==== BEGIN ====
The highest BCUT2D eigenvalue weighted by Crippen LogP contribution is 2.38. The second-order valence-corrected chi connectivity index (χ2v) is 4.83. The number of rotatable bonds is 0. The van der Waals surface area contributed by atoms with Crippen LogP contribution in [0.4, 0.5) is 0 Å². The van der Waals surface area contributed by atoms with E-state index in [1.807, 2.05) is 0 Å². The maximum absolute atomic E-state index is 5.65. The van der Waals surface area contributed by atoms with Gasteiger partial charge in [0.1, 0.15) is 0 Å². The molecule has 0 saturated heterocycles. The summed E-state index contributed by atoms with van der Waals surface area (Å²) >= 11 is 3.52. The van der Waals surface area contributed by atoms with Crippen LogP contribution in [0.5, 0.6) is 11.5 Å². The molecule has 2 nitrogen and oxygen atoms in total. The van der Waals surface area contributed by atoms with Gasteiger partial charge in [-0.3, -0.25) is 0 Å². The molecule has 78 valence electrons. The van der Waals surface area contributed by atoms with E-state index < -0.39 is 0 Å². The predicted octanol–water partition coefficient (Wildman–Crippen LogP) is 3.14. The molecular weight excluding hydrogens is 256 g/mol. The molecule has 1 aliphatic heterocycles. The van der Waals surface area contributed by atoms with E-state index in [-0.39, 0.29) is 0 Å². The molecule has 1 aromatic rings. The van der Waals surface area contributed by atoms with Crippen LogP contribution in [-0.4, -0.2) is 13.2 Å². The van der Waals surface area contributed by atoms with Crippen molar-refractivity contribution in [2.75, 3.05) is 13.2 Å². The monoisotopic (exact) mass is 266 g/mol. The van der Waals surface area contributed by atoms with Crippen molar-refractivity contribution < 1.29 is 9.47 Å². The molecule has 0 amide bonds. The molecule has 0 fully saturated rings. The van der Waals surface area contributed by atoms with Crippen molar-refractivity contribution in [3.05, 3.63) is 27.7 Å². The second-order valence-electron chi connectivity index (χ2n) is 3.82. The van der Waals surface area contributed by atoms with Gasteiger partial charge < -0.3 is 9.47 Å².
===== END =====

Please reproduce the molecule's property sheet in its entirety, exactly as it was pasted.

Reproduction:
The highest BCUT2D eigenvalue weighted by Crippen LogP contribution is 2.38. The second-order valence-corrected chi connectivity index (χ2v) is 4.83. The number of rotatable bonds is 0. The van der Waals surface area contributed by atoms with Crippen LogP contribution in [0.4, 0.5) is 0 Å². The van der Waals surface area contributed by atoms with E-state index in [1.807, 2.05) is 0 Å². The maximum absolute atomic E-state index is 5.65. The van der Waals surface area contributed by atoms with Gasteiger partial charge in [0.1, 0.15) is 0 Å². The molecule has 0 saturated heterocycles. The summed E-state index contributed by atoms with van der Waals surface area (Å²) >= 11 is 3.52. The van der Waals surface area contributed by atoms with Crippen LogP contribution in [0.5, 0.6) is 11.5 Å². The molecule has 2 nitrogen and oxygen atoms in total. The van der Waals surface area contributed by atoms with Gasteiger partial charge in [-0.3, -0.25) is 0 Å². The molecule has 78 valence electrons. The van der Waals surface area contributed by atoms with E-state index < -0.39 is 0 Å². The predicted octanol–water partition coefficient (Wildman–Crippen LogP) is 3.14. The molecular weight excluding hydrogens is 256 g/mol. The molecule has 1 aliphatic heterocycles. The van der Waals surface area contributed by atoms with E-state index in [-0.39, 0.29) is 0 Å². The molecule has 1 aromatic rings. The van der Waals surface area contributed by atoms with Crippen LogP contribution in [-0.4, -0.2) is 13.2 Å². The van der Waals surface area contributed by atoms with Crippen molar-refractivity contribution in [2.75, 3.05) is 13.2 Å². The monoisotopic (exact) mass is 266 g/mol. The van der Waals surface area contributed by atoms with Crippen molar-refractivity contribution < 1.29 is 9.47 Å². The molecule has 0 amide bonds. The molecule has 0 fully saturated rings. The van der Waals surface area contributed by atoms with Crippen molar-refractivity contribution in [3.05, 3.63) is 27.7 Å². The second-order valence-electron chi connectivity index (χ2n) is 3.82. The van der Waals surface area contributed by atoms with Gasteiger partial charge < -0.3 is 9.47 Å².